NMEA0183 is the long established communications standard for marine electronics.Whilst new installations on small craft are now going to be based on the newer NMEA2000 standard, this does not mean that NMEA0183 has come to an end. Commercial vessels still follow NMEA0183; almost all NMEA2000 systems also have a NMEA0183 interface; and almost all apps and software expect NMEA0183, due to the high costs and licence restrictions imposed by the NMEA. Also, of course, instruments last a long time, so there will be a user base for NMEA0183 for many years ahead.
What is NMEA0183?
NMEA0183 is a serial communications protocol, with data going in one direction down a pair of wires labelled A and B (or +/- or Signal and Ground). To get data going in both directions, you need two pairs of wires. Electrically, it is very similar to RS422, but the standard initially covered a greater voltage range, so it is still necessary for receivers to cover this bigger range - this is why just using an RS422 converter may not work.Some manufacturers, most notably Garmin, ignore the standard's requirement to use a pair of wires, and output data on just a single wire. which is less resistant to interference problems.
NMEA0183 also requires the receiver to be optically isolated. This does two things: it helps eliminate interference problems, and it also avoids ground loops forming, where a current can flow along the data lines because the instruments at each end have slightly different ground voltages.
NMEA0183 as standard runs at a speed of 4800bps. There is also NMEA0183HS, which runs at 38400bps, and is primarily used for AIS. Some devices will also run at other speeds, but will also support the standard ones.
Understanding NMEA0183 Connections
The key thing to remember is that data flows in just one way down a pair of wires from the talker to the listener. This means that you cannot connect more than one device's talker to a listener, as the data from the two talkers will clash and be unintelligible. But you can split the output froma talker to multiple listeners. This means, for example, that you can split the output from your GPS to your chart plotter, VHF radio and NMEA to Wi-Fi device. There is no hard and fast rule on how many devices can connect to a talker, but 3 or 4 are generally OK. If you add too many, nothing will receive data.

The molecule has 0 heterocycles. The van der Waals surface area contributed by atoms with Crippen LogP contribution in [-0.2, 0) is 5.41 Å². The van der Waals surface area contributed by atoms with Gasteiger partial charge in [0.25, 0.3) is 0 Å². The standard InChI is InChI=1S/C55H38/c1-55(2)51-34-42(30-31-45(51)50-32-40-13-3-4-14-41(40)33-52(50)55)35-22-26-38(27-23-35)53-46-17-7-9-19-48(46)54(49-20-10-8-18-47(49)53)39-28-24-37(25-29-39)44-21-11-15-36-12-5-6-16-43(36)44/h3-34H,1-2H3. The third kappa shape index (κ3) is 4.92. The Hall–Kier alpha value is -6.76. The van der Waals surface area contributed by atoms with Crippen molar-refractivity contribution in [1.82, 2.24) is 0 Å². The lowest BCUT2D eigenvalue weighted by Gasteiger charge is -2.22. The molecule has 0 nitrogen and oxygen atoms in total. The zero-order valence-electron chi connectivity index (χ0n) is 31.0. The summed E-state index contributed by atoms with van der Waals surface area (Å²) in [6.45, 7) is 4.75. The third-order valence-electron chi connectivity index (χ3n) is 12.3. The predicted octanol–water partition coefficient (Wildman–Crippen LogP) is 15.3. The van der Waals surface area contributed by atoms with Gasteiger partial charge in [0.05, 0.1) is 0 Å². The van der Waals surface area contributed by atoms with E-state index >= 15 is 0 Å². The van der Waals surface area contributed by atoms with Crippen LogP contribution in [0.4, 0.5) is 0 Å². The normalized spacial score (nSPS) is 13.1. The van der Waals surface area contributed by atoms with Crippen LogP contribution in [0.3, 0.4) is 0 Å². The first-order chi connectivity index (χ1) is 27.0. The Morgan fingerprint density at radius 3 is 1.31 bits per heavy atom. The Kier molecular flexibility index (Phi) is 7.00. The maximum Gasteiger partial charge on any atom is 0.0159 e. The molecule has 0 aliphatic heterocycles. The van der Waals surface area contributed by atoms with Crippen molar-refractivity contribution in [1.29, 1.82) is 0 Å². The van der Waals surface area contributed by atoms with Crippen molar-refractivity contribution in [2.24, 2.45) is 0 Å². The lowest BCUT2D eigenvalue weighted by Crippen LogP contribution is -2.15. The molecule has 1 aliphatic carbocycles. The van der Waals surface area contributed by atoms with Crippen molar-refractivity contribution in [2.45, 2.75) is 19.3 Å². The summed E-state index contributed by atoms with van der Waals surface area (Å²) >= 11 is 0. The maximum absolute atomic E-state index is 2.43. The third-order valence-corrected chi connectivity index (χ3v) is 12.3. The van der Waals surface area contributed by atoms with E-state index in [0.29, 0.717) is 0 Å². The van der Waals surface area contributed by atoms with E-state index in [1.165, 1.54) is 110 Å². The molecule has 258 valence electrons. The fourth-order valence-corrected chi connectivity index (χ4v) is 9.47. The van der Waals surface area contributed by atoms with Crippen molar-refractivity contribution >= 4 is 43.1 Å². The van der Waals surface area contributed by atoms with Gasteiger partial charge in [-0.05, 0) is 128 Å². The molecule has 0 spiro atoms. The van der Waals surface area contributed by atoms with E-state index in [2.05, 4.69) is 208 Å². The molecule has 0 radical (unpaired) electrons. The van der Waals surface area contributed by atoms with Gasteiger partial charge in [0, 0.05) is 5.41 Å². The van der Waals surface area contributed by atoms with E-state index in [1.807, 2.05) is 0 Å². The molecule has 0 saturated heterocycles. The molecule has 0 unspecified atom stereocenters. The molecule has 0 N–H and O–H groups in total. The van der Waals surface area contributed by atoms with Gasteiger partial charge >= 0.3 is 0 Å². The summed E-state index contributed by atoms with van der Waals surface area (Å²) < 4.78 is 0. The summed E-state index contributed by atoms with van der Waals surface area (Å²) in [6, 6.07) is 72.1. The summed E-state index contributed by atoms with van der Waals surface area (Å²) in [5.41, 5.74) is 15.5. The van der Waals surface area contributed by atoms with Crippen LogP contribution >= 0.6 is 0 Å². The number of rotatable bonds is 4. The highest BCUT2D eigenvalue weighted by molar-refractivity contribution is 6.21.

On most boats the chart plotter takes input from the GPS and other sensors and combines all of the data into a single, combined NMEA output (some autopilots can do this as well). Without this, or in more complex installations, you may need to use an NMEA multiplexer from manufacturers such as Brookhouse or ShipModul.
When connecting the wires, always connect A to A and B to B. A and B are sometimes labelled + and - or Signal and Ground. If you have a device that outputs data down a single wire, like Garmin, then at the listener you connect the data wire to A, and connect B to the negative side of the power supply.
Installing our NMEA0183 to Wi-Fi Device
When deciding where to install the device, there are three things to consider: power, NMEA data, and the Wi-Fi signal. Power is often taken from the same circuit as the boat's instruments, as it only draws a small current, and has an internal self-resetting fuse. NMEA data is often taken from the output of the chart polotter, as this generally outputs all NMEA data down one wire. If you want to send data out from your app to the instruments, this may go to the chart plotter for routes and waypoints, and/or to the autopilot if you want to control it directly - the input and output can go to different devices.
On most vessels the Wi-Fi signal is more than adequate wherever the device is located, as fibreglass is almost totally transparent to Wi-Fi signals. However if your boat is metal, carbon fibre or heavy wood, or particularly large, you may need to check for the best location. The easiest way to do this is to connect the device to a long wire for power. Put the device in a location, and then check the Wi-Fi signal strength round the boat using the signal strength display in your phone or laptop (or you can get the T-shirt), waiting a couple of minutes in each spot to adjust to the signal there.
When you have selected the position, secure the device with four M3 or M4 countersunk screws (or Sta-Lok or Velcro). Lead your wires to the device and bare the ends, then connect up. The wires should be 0.32 - 3.3mm2 (12 - 22AWG), bared 7mm (¼"). Switch on power and the green power LED will light up, with some others flashing briefly. Switch on the instruments so they are sending data to the device, and the Rx and Wi-Fi lights will flash as data comes in. If Rx doesn't flash, check the wiring to the instruments and their setting. If Rx is flashing but not Wi-Fi, then try swapping over the A and B wires. Finally, check data going the other way by firing up an app that sends data out over Wi-Fi, and you should see the Rx and Wi-Fi lights flashing.